Manoj Gopalkrishnan from IIT Bombay talked about implications of life and what does it mean to be living, from a biological and physical point of view. He then build upon those ideas to draw a parallel between thermodynamics of a cell and information theory, discussing the design and limitations of Maxwell’s demon and Szilard’s engine; and finally building towards The Szilard-Landauer Correspondence.2
Vijay Krishnamurthy from ICTS studies physical biology and soft-condensed matter physics, and he built upon the same ideas. Posing questions like What states of matter are biological systems in and how are they constituted? He provided a conceptual background of Brownian motion and how a study of dynamics from the related principles (Reaction-diffusion system, for example) could give rise to complex emergent phenomenon such as Turing patterns formation—an interesting study of which is the digit patterning in a mouse. Coming from a biological background, I was highly impressed by Vijay’s lecture and the way he told his story.
On Thursday, Mukund Thattai got back to his ideas from the first day and posed a question on the precision of life. Specifically, how precise is life and how is his precision generated? For demonstration, he discussed the famous paper by Berg and Purcell (1977). However, in his approach, he relied very little on the directly borrowing ideas from the article and instead discussed the assumptions and approach from the ground up. In fact, he went as far as to derive and explain the calculation of sample mean and variance. In his last lecture, he discussed his paper on stochastic/noisy expression of single gene and modeled its dynamics.3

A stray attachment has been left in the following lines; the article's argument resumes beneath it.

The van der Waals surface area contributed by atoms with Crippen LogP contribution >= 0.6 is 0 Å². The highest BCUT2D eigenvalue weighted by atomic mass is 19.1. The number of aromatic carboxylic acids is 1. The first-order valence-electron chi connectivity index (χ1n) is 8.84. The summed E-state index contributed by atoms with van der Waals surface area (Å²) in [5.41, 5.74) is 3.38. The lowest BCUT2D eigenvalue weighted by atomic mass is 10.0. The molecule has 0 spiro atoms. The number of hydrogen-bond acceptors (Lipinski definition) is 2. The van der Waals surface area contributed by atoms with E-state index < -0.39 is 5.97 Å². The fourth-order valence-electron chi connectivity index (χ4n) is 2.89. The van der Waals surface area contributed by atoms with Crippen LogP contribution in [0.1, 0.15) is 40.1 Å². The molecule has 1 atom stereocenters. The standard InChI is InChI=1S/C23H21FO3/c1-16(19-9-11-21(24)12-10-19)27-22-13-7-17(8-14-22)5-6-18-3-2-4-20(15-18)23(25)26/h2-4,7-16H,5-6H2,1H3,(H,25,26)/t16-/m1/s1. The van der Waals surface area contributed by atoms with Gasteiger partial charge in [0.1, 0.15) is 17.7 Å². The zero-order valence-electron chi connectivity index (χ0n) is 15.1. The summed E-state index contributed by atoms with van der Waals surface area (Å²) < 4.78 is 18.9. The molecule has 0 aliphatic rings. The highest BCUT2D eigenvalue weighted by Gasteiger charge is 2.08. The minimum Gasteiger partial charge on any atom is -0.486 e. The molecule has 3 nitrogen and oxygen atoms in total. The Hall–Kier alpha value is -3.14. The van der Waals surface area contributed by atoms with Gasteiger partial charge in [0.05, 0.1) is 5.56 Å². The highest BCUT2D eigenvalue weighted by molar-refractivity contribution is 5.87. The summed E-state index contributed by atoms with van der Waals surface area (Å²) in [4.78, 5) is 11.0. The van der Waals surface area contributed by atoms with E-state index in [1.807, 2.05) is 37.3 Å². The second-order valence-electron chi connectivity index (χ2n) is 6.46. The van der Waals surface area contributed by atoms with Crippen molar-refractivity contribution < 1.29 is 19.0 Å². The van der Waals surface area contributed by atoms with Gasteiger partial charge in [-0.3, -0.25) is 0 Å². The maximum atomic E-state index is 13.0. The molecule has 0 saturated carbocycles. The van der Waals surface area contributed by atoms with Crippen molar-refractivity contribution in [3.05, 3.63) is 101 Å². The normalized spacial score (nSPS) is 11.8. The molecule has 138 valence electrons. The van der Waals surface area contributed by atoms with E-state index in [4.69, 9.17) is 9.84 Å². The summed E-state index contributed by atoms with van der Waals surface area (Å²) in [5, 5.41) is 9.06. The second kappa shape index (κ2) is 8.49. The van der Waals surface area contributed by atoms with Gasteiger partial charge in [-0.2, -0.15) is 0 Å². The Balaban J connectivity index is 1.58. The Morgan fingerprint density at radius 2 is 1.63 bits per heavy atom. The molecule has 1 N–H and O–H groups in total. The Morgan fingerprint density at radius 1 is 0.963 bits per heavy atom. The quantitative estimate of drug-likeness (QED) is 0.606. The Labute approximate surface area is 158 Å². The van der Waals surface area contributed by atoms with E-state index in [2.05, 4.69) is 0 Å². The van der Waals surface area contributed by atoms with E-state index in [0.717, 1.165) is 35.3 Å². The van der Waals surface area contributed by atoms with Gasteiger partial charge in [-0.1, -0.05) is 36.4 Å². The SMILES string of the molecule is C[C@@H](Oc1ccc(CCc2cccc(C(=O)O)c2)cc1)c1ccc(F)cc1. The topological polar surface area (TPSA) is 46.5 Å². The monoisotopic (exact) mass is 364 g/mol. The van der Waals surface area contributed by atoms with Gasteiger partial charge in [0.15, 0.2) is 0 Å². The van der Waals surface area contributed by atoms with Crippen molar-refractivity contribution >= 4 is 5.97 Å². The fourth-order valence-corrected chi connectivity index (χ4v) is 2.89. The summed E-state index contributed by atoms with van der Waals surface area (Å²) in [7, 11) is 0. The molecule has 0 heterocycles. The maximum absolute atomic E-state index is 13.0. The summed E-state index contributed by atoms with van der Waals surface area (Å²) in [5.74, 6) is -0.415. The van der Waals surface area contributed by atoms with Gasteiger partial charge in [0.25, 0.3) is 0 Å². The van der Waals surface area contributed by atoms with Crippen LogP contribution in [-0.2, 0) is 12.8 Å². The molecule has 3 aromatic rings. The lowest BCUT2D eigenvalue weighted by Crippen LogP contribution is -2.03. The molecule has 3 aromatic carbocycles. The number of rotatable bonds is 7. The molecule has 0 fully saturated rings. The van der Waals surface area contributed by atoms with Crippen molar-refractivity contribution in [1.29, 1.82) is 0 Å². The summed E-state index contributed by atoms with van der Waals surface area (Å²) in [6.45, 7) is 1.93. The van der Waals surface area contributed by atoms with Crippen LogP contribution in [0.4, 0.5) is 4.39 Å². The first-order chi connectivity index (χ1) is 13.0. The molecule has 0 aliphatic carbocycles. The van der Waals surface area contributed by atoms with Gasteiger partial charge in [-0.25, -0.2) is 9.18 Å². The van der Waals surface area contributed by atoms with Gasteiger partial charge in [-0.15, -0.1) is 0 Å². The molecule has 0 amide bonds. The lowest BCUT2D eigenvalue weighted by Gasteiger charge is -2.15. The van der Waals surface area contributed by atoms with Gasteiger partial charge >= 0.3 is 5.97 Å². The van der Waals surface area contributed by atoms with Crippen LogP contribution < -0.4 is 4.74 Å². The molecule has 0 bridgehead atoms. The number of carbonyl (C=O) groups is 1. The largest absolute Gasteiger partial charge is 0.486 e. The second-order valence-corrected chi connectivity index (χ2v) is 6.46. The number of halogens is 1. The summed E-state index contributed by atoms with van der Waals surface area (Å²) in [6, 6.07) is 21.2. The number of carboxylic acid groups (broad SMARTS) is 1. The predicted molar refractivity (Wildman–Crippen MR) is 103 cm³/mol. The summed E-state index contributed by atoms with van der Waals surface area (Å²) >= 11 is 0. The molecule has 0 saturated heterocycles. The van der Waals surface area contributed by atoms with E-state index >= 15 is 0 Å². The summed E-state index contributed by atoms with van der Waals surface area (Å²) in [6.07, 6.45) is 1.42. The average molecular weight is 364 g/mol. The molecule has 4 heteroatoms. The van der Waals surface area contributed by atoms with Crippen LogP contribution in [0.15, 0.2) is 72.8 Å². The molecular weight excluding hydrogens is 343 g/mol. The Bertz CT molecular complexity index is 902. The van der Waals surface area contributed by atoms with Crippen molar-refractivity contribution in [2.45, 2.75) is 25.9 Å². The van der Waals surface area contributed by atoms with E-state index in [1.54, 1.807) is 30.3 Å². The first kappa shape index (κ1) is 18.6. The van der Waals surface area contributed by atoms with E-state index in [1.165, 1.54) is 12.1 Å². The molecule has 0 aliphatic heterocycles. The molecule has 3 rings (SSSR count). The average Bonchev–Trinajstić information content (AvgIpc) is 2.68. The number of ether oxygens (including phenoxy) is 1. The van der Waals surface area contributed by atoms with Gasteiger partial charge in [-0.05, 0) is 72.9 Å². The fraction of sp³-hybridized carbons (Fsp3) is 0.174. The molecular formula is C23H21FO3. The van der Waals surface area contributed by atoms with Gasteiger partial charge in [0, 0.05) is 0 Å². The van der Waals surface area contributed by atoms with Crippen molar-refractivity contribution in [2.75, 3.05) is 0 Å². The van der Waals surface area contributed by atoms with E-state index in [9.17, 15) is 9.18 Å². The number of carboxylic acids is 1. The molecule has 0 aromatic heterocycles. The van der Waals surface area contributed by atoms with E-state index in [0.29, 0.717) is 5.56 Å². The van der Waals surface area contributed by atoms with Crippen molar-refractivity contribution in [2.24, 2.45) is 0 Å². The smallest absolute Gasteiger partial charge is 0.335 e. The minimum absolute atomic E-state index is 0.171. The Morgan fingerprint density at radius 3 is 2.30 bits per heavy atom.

On Friday, Sandeep Krishna from NCBS held an interactive session in which we had to borrow ideas from biological systems and develop them into a playable game. A few exciting games from the session are now posted on the Simons Games blog.
On the final day before the presentation, Vishu Guttal from IISc focused on broader ecological aspects of evolution discussing how organisms interact with each other in a community and ways to understand their behavior theoretically and empirically. A famous example of predator-prey dynamics was also discussed.
Finally, on the last day we had a career counseling session where we discussed exciting aspects of continuing in science and what does it mean to do research as a PhD student and a PI. The take home lesson was that a PhD is not supposed to be a world changing exercise or an attempt at becoming the best in the world (what most students suggested). Rather, it is more of an independent exercise and a critical milestone towards gaining exposure to the field of research: a form of apprenticeship but with more independence and a demand of novelty and rigor. Following this session, different groups presented what they have been working on during the school.
Overall, the school provided a must-needed brush up after months of hiatus due to summer vacations. Discussions with professors and how they are doing science raised some interesting questions that I have been thinking about. I am hoping to share some of it shortly. However, I also feel that the lecture-style theme of the school along with the depth to which the contents were covered are more suitable for junior students, preferably those in their sophomore or junior years. Lastly, the school provided an excellent opportunity to meet new friends and learn from their interest and enthusiasm.
Ozbudak, E. M., Thattai, M., Kurtser, I., Grossman, A. D., & van Oudenaarden, A. (2002, April 22). Regulation of noise in the expression of a single gene. Nature Genetics. Springer Nature. https://doi.org/10.1038/ng869 ↩